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BLOCKCHAIN – 101 guide to what’s inside

[fa icon="calendar"] June 28, 2018 / by Akshay Rathi

Akshay Rathi

I want to keep this blog very simple so that people who do not know the concept of blockchain can understand it. Target audience – anyone who can read English.

What is a Blockchain?

In very simple terms blockchain is a chain of blocks where a block means data. A more sophisticated definition was given by Don & Alex Tapscott, authors Blockchain Revolution (2016):

"Blockchain is an incorruptible digital ledger of economic transactions that can be programmed to record not just financial transactions but virtually everything of value."

Most of you might think, there we go again, why another technology, what is the need, why one more data structure and new programming language?

I am sure most of you must have watched movie “Anon” where detectives are able to pass on their visual records using the chip in their body. Now imagine this being done using a central server where all the visuals are stored, and one needs to share a copy. Then easy piece for the detective would be to take control of the server and look at all the visuals which means if detective or the murderer gets control of a central server everything can be destroyed. Now imagine it in a Blockchain world where there is no central server. Every node, which is a part of the blockchain, stores the blockchain and every transaction is authenticated at each node, thus checking the hacking problem because it is almost impossible hack all the nodes within a blockchain.

Another major reason, it does not require central authority for authorisation, works on a full democracy (by the people) philosophy. Authority lies with two concerned parties and no middle man has a say. Downside however as of now is slowness, as this massive reconciliation takes time.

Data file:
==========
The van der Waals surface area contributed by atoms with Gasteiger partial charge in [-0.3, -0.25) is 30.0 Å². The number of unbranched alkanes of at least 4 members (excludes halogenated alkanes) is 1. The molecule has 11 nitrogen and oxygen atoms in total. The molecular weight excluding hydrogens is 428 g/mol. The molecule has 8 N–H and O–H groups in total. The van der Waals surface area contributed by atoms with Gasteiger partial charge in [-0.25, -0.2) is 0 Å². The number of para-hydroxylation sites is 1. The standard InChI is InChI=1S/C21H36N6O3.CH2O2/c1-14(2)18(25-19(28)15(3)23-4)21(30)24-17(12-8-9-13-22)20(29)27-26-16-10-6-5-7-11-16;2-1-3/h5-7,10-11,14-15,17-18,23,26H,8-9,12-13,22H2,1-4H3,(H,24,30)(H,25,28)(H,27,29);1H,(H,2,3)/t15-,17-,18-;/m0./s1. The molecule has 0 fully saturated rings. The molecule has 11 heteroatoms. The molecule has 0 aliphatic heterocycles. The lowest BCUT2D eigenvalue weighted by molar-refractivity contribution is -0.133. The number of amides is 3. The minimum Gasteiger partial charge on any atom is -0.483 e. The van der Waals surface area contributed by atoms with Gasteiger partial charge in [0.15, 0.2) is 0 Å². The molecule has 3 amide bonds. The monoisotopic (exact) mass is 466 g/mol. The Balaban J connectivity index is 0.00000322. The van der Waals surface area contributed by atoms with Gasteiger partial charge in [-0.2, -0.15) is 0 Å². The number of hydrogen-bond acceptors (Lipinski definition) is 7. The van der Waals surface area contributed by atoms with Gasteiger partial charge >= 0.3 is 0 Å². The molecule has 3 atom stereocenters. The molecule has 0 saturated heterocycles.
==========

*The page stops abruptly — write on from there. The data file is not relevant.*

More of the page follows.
When we read about blockchain it is obvious that we think about cryptocurrencies, we cannot discuss about all of them, so let’s pick two famous ones BITCOIN and ETHEREUM

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Though both run on blockchain technology, reason behind creating them differs. Bitcoin is the oldest (born in 2009) and first created cryptocurrency as we all know. The primary purpose was to provide an alternative to regular money with an assurance of lesser transaction fees than traditional online payment mechanisms under a decentralized authority.

Ethereum on the other hand came in 2015 as an open-ended decentralized software platform enabling Smart Contract and Distributed Applications (DApps) to be built and run. It promises that there will be no downtime, fraud, control or interference from a third party. Ethereum is not only a platform but a programming language as well, which means it can be put to many use cases other than simply trading currency. It has added more credibility to itself after Microsoft’s partnership with ConsenSys which offers “Ethereum Blockchain as a Service” (EBaaS) on Microsoft Azure so Enterprise clients and developers can have a single click cloud-based blockchain developer environment.”